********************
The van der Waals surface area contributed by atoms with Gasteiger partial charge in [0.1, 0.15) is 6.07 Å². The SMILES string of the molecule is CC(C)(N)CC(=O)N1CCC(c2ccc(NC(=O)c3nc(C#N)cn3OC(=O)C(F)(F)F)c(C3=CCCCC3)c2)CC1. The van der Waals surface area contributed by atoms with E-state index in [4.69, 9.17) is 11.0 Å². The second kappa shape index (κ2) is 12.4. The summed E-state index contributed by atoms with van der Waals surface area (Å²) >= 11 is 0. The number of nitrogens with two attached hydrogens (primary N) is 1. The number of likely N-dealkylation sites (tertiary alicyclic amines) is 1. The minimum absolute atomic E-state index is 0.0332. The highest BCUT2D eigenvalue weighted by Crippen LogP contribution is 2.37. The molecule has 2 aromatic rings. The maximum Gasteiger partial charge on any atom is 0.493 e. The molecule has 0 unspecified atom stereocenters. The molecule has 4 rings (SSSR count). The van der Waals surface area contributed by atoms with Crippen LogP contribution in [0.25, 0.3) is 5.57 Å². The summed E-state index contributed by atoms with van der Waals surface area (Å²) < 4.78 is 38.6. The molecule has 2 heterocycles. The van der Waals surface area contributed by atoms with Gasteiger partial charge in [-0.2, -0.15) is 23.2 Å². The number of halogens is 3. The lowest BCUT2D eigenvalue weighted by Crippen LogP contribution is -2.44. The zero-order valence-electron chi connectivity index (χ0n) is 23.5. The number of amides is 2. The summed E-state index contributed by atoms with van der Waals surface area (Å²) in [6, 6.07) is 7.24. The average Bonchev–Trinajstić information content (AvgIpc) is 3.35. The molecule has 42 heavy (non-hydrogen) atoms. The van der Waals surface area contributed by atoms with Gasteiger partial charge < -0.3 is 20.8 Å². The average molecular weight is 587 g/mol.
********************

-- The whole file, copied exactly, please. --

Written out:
The van der Waals surface area contributed by atoms with Gasteiger partial charge in [0.1, 0.15) is 6.07 Å². The SMILES string of the molecule is CC(C)(N)CC(=O)N1CCC(c2ccc(NC(=O)c3nc(C#N)cn3OC(=O)C(F)(F)F)c(C3=CCCCC3)c2)CC1. The van der Waals surface area contributed by atoms with E-state index in [4.69, 9.17) is 11.0 Å². The second kappa shape index (κ2) is 12.4. The summed E-state index contributed by atoms with van der Waals surface area (Å²) >= 11 is 0. The number of nitrogens with two attached hydrogens (primary N) is 1. The number of likely N-dealkylation sites (tertiary alicyclic amines) is 1. The minimum absolute atomic E-state index is 0.0332. The highest BCUT2D eigenvalue weighted by Crippen LogP contribution is 2.37. The molecule has 2 aromatic rings. The maximum Gasteiger partial charge on any atom is 0.493 e. The molecule has 0 unspecified atom stereocenters. The molecule has 4 rings (SSSR count). The van der Waals surface area contributed by atoms with Crippen LogP contribution in [0.25, 0.3) is 5.57 Å². The summed E-state index contributed by atoms with van der Waals surface area (Å²) < 4.78 is 38.6. The molecule has 2 heterocycles. The van der Waals surface area contributed by atoms with Gasteiger partial charge in [-0.2, -0.15) is 23.2 Å². The number of halogens is 3. The lowest BCUT2D eigenvalue weighted by Crippen LogP contribution is -2.44. The zero-order valence-electron chi connectivity index (χ0n) is 23.5. The number of amides is 2. The summed E-state index contributed by atoms with van der Waals surface area (Å²) in [6, 6.07) is 7.24. The average Bonchev–Trinajstić information content (AvgIpc) is 3.35. The molecule has 42 heavy (non-hydrogen) atoms. The van der Waals surface area contributed by atoms with Gasteiger partial charge < -0.3 is 20.8 Å². The average molecular weight is 587 g/mol.